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Expanding the Awareness of Breast Cancer by Cheryll Boswell

Cancer is the word no one or family ever wants to hear. Yet, we all know someone who has been impacted by this disease. In the United States, 1 in 8 women will be diagnosed with breast cancer. As of January 2022, there are more than 3.8 million women with a history of breast cancer in the U.S. This includes women currently being treated and women who have finished treatment.

Four years ago, our local cycling group Black Girls Do Bike-Peoria, started a bike riding event to bring awareness about breast cancer after my sister was diagnosed with breast cancer. Cycle for Awareness was created to encourage her and others who have been diagnosed and bring awareness about the importance of early detection. My sister has always been my biggest supporter when it came to anything cycling related. We had to find a way to encourage her while she was going through chemotherapy treatments. This bike ride gave her hope. The ride was held in October to commemorate National Breast Cancer Awareness Month.

Breast Cancer Awareness Month, began almost 40 years ago, when the American Academy of Family Physicians along with organizations and businesses that included the American Cancer Society and pharmaceutical company AstraZeneca, created a partnership to educate women about breast cancer and the importance of early detection. Their goal was to have women take charge of their breast health. In addition to education, using mammography for early detection to combat breast cancer was one of the key objectives that came from this partnership.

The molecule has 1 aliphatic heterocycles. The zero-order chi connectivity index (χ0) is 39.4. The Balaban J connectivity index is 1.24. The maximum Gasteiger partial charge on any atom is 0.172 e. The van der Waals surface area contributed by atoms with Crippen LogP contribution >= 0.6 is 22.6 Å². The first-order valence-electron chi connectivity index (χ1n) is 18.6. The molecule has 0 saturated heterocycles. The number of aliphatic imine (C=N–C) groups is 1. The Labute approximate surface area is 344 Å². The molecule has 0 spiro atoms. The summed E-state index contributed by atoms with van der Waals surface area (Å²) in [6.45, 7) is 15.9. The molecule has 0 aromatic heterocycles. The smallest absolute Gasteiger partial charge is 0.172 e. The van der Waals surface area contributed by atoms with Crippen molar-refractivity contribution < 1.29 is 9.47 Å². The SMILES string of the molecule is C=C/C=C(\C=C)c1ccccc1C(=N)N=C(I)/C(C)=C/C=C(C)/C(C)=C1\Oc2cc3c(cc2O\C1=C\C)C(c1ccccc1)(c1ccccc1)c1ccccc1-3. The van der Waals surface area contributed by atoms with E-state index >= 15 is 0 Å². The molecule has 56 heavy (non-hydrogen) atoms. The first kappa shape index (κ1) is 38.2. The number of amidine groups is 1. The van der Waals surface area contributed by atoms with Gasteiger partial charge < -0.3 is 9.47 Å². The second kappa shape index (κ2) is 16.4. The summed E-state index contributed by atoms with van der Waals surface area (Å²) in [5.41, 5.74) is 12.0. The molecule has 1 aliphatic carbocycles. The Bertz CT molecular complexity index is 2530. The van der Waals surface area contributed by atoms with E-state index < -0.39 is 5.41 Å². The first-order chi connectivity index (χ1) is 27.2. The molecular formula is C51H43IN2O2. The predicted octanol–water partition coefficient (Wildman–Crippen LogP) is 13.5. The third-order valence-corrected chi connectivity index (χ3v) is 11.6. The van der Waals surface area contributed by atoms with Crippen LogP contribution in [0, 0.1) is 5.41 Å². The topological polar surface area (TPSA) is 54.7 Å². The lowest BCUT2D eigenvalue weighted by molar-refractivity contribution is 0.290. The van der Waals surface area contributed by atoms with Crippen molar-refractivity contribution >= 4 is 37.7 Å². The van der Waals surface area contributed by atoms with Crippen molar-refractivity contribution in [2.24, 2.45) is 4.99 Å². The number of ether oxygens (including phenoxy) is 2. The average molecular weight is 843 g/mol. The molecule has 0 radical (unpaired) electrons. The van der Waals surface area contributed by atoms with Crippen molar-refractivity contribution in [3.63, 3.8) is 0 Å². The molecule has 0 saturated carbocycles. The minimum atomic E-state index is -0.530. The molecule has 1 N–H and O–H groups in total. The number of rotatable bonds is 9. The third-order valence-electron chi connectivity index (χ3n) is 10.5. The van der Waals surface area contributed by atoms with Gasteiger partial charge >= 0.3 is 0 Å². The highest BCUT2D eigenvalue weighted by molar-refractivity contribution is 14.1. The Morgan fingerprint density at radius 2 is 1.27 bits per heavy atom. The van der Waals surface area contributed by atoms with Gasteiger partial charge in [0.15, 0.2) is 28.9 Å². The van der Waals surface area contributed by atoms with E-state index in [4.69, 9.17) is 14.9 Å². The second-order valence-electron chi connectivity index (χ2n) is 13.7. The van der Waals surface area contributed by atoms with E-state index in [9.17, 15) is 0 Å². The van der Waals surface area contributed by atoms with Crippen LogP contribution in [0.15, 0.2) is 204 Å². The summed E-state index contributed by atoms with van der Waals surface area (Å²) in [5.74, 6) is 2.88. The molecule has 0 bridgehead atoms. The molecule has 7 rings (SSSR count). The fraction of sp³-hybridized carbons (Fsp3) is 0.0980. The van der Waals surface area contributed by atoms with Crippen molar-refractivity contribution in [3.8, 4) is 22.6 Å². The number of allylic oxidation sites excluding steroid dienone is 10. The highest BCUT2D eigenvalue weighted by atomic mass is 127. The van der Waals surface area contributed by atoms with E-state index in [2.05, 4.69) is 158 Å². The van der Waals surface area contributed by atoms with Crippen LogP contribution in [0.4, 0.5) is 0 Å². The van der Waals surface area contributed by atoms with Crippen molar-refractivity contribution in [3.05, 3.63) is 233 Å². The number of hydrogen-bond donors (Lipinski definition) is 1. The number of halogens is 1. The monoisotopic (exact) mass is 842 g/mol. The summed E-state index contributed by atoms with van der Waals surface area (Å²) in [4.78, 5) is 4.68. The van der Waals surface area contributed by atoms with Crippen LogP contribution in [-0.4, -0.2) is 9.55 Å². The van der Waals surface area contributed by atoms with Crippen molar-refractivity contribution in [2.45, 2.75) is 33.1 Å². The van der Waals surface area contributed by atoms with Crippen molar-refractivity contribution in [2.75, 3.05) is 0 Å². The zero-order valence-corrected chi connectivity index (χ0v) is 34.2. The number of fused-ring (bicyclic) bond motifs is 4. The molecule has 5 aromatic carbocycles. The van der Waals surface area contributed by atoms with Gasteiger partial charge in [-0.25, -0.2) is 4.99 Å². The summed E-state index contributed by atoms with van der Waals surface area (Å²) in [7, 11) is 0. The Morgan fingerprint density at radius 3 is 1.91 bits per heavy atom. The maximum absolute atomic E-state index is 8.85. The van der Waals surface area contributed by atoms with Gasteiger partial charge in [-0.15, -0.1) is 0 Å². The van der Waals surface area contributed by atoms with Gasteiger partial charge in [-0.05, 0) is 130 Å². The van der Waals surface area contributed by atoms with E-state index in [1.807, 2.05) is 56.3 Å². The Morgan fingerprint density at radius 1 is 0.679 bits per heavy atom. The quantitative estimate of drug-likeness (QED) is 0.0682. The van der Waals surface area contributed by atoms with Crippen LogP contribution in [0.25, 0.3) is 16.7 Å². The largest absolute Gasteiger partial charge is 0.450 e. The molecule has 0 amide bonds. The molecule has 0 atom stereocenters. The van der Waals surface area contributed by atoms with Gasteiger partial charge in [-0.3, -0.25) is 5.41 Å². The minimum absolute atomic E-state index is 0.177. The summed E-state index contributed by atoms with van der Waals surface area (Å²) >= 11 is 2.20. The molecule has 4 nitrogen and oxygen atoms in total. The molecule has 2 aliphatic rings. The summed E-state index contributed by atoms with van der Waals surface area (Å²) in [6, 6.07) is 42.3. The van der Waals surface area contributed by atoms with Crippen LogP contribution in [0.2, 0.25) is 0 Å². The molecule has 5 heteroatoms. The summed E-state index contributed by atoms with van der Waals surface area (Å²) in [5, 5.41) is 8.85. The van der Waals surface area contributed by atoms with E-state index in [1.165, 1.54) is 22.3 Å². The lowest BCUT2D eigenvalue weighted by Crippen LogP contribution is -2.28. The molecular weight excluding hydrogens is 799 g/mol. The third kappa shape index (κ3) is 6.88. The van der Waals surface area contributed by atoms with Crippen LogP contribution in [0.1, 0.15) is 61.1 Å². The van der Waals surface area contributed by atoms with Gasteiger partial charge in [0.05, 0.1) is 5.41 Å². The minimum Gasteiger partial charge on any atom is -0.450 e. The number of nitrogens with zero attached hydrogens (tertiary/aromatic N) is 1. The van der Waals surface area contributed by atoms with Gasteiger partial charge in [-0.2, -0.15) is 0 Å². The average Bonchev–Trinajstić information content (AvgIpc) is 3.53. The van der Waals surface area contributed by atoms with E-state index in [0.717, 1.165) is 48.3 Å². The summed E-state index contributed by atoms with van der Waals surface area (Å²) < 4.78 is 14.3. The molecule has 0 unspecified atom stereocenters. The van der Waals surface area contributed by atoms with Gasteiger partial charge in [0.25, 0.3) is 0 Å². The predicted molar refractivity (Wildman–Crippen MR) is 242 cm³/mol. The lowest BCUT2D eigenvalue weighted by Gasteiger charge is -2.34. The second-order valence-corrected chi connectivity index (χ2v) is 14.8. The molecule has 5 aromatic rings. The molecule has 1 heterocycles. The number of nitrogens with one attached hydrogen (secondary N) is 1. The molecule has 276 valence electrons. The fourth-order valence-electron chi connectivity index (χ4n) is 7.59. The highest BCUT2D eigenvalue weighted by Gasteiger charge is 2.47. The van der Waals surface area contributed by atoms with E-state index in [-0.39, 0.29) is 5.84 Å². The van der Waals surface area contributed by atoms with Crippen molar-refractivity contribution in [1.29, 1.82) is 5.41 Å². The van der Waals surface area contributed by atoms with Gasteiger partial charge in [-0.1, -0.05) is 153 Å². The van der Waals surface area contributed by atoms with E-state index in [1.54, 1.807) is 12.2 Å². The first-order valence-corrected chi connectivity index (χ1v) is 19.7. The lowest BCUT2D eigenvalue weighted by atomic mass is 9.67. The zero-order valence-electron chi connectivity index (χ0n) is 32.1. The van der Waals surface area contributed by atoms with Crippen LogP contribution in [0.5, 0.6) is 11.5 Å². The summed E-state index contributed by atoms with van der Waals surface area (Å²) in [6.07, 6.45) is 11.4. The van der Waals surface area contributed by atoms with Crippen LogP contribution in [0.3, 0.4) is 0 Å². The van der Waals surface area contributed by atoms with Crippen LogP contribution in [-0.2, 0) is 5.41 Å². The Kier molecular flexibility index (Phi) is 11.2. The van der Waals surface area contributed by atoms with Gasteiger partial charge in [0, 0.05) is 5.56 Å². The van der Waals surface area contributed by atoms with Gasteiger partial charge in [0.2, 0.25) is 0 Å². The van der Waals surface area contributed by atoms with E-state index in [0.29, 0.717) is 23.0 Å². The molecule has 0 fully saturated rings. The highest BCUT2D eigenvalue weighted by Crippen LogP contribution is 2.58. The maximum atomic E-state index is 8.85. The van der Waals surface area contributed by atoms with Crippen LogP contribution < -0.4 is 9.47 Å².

The pink ribbon became a theme for breast cancer around 1991. The Komen Foundation handed out pink ribbons to participants in a New York City race. The pink ribbon got more notoriety in 1993, when socialite and Vice President of Este Lauder Cosmetic Company Evelyn Lauder, founded the Breast Cancer Research Foundation. She used the pink ribbon as part of her campaign to brand awareness for breast cancer.

There are many health issues that affect women more severely than men and breast cancer is one of them. While this disease is the most common form of cancer affecting women in the U.S., men, (less than 1%) will develop breast cancer. There are also illnesses that impact women of color more severely. They include diabetes, heart disease, infertility, and sickle cell disease.

There are many factors that influence this health disparity, the most prominent and concerning is understanding and knowing what healthcare resources are available. Peoria is fortunate to have the Komen Foundation and other medical resources available in this City. The Komen Foundation is committed to eliminating barriers to care for individuals and communities experiencing breast health inequities. Our goal for hosting Cycle for Awareness is to bring education, awareness of how to prevent breast cancer, and access to services if diagnosed. Proceeds from the Cycle for Awareness bike ride support the Komen G. Foundation.

October is the month to bring awareness of the availability of health resources to the community, especially those related to breast cancer. Whether you choose to walk or ride a bicycle, we encourage you to do something in October to raise awareness. Everything you do will benefit someone fighting cancer